5 Tricks to Decompress From a Stressful Situation

By Paul Triggs, LMSW

Stress is a common reaction to challenges that everyone could relate to at one more point or another over the course of their lives. For example, in a 2015 survey by the American Psychological Association they found nearly 25% of participants experienced “extreme stress” (Welch, 2016). Although, this was a small study nearly a quarter of the participants disclosed periods of extreme debilitating stress. Stress can occur in many different situations both in public and private settings with no way to avoid it completely. That fact is particularly true in the city that never sleeps and is always asking for more. Here are a few tips to decompress and ground yourself before the next challenge arises.

⦁ Paired muscle relaxation

Pair muscle relaxation is a technique which incorporates deep breathing and physical movement to take your attention away from the stressor. For example, during paired muscle relaxation you could clinch your fists during each breath in and slowly let them go during the exhale. Another way this could be done is a public setting is with your feet. In other words, you would squeeze your toes as hard you can during the inhale and slowly let go on the exhale. The advantage of the second technique is the exercise would be less obvious and could be utilized in public settings where added attention is not wanted.

⦁ Write a note or a letter to explain why you feel stressed.

One benefit to writing a note or a letter is this will provide an outlet to get what is bothering you out instead of ruminating about the situation. The letter or note will also allow you to review your thoughts and decide whether they are even worth your time. Another benefit of utilizing this technique is you can say whatever is on your mind no matter how mean or cruel and there will be no outside judgement.

⦁ Listen to music or another type of entertainment that promotes positive feelings.

The benefit of listening to music or a podcast is they provide a distraction from your current stressful situation and promote more positive vibes. For example, studies have proven that listening to music can reduce the release or cortisol which is your bodies main stress hormone (Heid, 2018). Additionally, music has been proven to reduce feelings of pain and has even been considered beneficial before surgery to improve a patient’s outlook (Heid, 2018).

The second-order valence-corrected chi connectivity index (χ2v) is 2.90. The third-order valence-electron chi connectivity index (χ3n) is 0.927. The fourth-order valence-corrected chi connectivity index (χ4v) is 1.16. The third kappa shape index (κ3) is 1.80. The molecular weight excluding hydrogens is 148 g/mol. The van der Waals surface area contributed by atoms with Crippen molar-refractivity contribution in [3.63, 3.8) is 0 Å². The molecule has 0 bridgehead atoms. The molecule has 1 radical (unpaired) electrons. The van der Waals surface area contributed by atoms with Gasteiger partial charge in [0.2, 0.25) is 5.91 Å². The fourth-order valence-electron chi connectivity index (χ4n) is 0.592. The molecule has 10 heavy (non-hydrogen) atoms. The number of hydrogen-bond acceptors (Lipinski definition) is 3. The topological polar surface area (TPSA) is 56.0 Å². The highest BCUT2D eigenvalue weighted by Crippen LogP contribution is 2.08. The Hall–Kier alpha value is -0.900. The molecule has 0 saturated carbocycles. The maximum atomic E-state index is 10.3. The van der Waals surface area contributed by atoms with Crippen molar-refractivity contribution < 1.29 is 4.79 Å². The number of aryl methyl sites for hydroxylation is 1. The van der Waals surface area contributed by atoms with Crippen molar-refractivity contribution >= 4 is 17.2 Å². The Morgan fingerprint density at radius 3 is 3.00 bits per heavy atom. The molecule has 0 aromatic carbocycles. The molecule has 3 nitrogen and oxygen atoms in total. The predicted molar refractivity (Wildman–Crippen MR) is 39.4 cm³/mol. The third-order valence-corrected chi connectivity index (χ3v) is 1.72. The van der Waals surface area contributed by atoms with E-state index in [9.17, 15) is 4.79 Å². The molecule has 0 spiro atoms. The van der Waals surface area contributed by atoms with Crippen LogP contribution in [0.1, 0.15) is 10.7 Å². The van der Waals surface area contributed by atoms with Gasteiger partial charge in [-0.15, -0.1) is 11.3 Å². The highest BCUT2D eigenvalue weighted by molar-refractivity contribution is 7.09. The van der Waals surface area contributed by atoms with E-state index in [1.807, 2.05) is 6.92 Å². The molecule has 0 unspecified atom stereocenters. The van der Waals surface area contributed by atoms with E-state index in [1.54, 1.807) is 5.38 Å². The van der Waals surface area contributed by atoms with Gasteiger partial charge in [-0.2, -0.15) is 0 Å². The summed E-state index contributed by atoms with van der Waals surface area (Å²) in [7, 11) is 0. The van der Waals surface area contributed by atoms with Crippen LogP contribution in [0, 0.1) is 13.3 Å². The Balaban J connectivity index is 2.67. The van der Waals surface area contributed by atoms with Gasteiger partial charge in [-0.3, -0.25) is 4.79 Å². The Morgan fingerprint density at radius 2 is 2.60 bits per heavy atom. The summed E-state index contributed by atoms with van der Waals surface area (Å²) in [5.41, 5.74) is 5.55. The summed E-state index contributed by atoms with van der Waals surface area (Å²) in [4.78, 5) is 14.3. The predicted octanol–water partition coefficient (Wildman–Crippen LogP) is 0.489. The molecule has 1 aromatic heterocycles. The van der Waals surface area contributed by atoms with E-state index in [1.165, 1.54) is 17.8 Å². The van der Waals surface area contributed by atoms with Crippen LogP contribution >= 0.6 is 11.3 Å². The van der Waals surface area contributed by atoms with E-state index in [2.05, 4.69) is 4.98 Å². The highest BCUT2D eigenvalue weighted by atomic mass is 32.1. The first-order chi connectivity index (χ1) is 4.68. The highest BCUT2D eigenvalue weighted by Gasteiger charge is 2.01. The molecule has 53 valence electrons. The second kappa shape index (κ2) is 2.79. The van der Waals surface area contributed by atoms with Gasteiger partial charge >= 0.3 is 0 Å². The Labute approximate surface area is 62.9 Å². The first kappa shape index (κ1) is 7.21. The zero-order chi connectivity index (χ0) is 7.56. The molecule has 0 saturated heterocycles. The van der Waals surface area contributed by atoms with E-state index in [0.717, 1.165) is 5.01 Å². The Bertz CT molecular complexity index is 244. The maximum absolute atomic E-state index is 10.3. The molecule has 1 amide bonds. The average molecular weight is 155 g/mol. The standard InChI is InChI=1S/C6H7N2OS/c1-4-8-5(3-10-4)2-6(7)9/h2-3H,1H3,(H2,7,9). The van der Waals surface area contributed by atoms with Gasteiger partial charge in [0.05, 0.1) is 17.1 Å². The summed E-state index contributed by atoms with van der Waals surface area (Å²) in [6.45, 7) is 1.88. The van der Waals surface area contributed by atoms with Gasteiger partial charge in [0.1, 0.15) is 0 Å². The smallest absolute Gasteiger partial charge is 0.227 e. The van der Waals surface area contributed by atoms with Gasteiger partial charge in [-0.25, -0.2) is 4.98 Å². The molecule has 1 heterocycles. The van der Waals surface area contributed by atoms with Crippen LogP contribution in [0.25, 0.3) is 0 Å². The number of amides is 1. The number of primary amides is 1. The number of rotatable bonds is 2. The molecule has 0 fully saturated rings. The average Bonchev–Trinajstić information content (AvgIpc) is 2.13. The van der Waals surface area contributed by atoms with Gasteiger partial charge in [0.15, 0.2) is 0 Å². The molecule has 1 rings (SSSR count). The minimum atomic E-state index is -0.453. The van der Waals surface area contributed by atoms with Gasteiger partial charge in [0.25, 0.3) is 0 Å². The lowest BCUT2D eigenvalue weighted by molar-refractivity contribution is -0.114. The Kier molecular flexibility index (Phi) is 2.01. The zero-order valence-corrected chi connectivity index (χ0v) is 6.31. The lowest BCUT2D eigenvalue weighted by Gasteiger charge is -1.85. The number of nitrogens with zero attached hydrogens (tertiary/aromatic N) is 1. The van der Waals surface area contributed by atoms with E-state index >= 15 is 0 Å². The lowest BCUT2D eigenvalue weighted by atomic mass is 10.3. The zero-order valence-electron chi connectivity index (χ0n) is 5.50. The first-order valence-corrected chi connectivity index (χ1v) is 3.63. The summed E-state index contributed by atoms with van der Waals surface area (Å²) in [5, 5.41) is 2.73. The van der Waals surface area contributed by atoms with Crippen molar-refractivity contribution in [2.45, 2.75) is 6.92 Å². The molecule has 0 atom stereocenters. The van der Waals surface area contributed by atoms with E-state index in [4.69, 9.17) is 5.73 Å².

⦁ Try some vigorous exercise such as pushups and jumping jacks.

The benefit of exercise is you can take your mind off the stressful situation and increase your health at the same time. The use of exercise such as pushups and jumping jacks do not require much space or time but could yield good results. For example, physical activity has been proven to increase endorphins which are known as “feel good hormones” (Healthline, 2019). Additionally, vigorous exercise yields many health benefits such as strengthened immunity and better sleep which will reduce the frequently of high stress situations (Healthline, 2019).

⦁ Use your lifeline and phone a friend.

The next time you feel very stressed and need to vent call a friend. The benefits of discussing challenges and obstacles has been empirically proven because it works. On the other hand, sometimes your friend may not know what to do in certain high stress situations and a professional may be the right solution. If you feel consistent levels of high stress and would like to apply all these techniques more under the watchful eye of a dedicated professional reach out to our team. The first step of using your lifeline may be hard but you deserve to feel better and we are trained to make that a reality.

Welch, A. (2016). Why So Many Americans Are Feeling More Stressed Out. Retrieved from: https://www.cbsnews.com/news/stress-levels-in-the-u-s-continue-to-increase/

Heid, M. (2018). You asked: Is Listening to Music Good for Your Health? Retrieved from: http://time.com/5254381/listening-to-music-health-benefits/

Healthline. (2019). Exercise as Stress Relief. Retrieved March 26, 2019, from: https://www.healthline.com/health/heart-disease/exercise-stress-relief#1

Ruschelle Khanna